Just realize once you become eligible for Medicare, you lose any subsidies you’ve been receiving. Going on Original Medicare at this point is the only thing that makes sense.
There are a few different types of benefits you may be entitled to if you or your spouse served in our military. Some of these require you sign up for different parts of Medicare, and some don’t. Let’s take a look at two of them…
Tricare is the healthcare program for uniformed service members of the military and their families.
You don’t necessarily have to sign up for Part B if you or your family member is still on active duty. Also, certain Tricare plans don’t require that you sign up for Part B.
Tricare For Life is a plan that works as a secondary insurance to Medicare, so you do need Parts A and B.
If you qualify for Tricare, you shouldn’t need to get any type of Medicare secondary insurance like a Medigap or Medicare Advantage plan.
The best thing to do is talk to the department who handles your military benefits, see what your options are, and pick out the one that works best for you and your family.
Veterans Affairs (VA) Benefits
If you have healthcare coverage as part of your VA benefits, just know that they don’t work together with Medicare.
This means if you go see a VA doctor or have a procedure or treatment done at a VA facility, you’ll be covered by the VA, but Medicare will not be your secondary insurance to help pick up some of the costs. The opposite is also true: the VA will not pick up any costs if you get treated by a provider who takes Medicare.
So if you have VA health benefits, you basically have 3 options when it comes to Medicare:
- Don’t sign up for Part B – Like we talked about in the last Chapter, Part A is usually free. However, Part B will cost you money every month. If you’re happy getting all your treatment at VA facilities, then you think you may not need Medicare.
However, I would strongly advise against this option. If you don’t sign up for Part B if you’re new to Medicare at 65, they will charge you a late enrollment penalty if you sign up later. And the longer you wait, the more it would be.
At some point in the future, you may want to see a specialist or get treated at a facility that doesn’t participate in the VA system. Or, your VA benefits may be cut in the future.
- Sign up for Parts A & B only – This is the option that a lot of vets take. You could always get a Medigap or Medicare Advantage plan later on. Keep in mind though, at 65 you can get any of these plans with no questions. If you wanted to enroll in them later, you may not be accepted if you have certain health conditions. Or, in the case of Medicare Advantage plans, you would have to wait for the next annual enrollment period to come around.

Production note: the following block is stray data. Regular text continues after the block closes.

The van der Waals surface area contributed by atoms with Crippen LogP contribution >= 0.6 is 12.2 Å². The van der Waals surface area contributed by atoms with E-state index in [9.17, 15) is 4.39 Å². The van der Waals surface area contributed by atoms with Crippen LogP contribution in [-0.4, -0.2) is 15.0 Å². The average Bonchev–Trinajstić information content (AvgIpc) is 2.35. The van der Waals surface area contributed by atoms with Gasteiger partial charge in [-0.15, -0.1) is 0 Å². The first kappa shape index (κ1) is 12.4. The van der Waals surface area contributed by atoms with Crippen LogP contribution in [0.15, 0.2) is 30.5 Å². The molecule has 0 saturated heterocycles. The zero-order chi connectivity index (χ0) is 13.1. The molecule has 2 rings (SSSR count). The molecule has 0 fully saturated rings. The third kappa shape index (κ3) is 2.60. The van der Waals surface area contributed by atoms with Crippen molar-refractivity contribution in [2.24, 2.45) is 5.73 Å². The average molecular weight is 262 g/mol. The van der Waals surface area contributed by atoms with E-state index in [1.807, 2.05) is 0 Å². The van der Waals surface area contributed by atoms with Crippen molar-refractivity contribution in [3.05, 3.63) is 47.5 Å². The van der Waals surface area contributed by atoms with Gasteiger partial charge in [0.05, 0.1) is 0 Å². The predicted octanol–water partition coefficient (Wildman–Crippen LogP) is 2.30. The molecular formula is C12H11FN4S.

I haven’t talked about Part D yet. You usually have pretty good prescription coverage thru the VA, so you usually don’t need to get Part D coverage on your own. And, if you do decide to get a Part D plan later, you won’t have a penalty because drug coverage thru the VA is considered “creditable”.
- Sign up for Parts A & B and a supplement – If you want to have the freedom to get treated by Medicare providers just the same as VA providers, it’d be smart to get a supplement plan too. This way you don’t have to worry about being turned down or waiting later if you need it. As far as which supplement to get, we’ll talk about those options in Chapters 4 and 6.
You might be a little confused on how Medicaid is different than Medicare.
Well, we’ve seen what Medicare is and that is a program run by the federal government. It’s administered at a national level.
Medicaid is run at the state level, so it’s usually mostly run and funded state-by-state.
When you become eligible for Medicare, you need to sign up for Parts A & B. Medicare then becomes your primary insurance, and Medicaid acts like a supplement and is secondary. But you have to remember, in order for Medicaid to pay their part, you must see a provider that takes your particular Medicaid plan.
When you turn 65 and start Medicare for the first time, you could qualify for one of several different levels of Medicaid. It’s not just that either you have it or you don’t.
The lower your income level is, the more help you can qualify for:
- You can start by qualifying for Extra Help, which can lower your Part D drug plan premium and your prescription copays.
- If your income is then below certain amounts, you’re eligible for one of the Medicare Savings Programs. These programs will pay things for you like your Part B premium, and even your Part A & B deductible and coinsurance amounts that we covered in the last chapter.
One important thing to note is that before you’re eligible for Medicare, your Medicaid eligibility is usually based only on your income amount. However, after you qualify for Medicare, your assets are considered too.
So, for example, you may have a small Social Security income check but have $100,000 in a 401k account from work that you haven’t touched. Before you turn 65, you might qualify for full Medicaid, but lose it after 65 because the amount you have in your 401k account would disqualify you.
Alright! I hope that you fit into one of the many possible situations we reviewed in this chapter. Hopefully now you have a game plan for what you want to do about Medicare and secondary coverage.
Based on this, in the next chapter we’ll go over how you can sign up for Original Medicare, or defer Part B if you decide you don’t need it right now.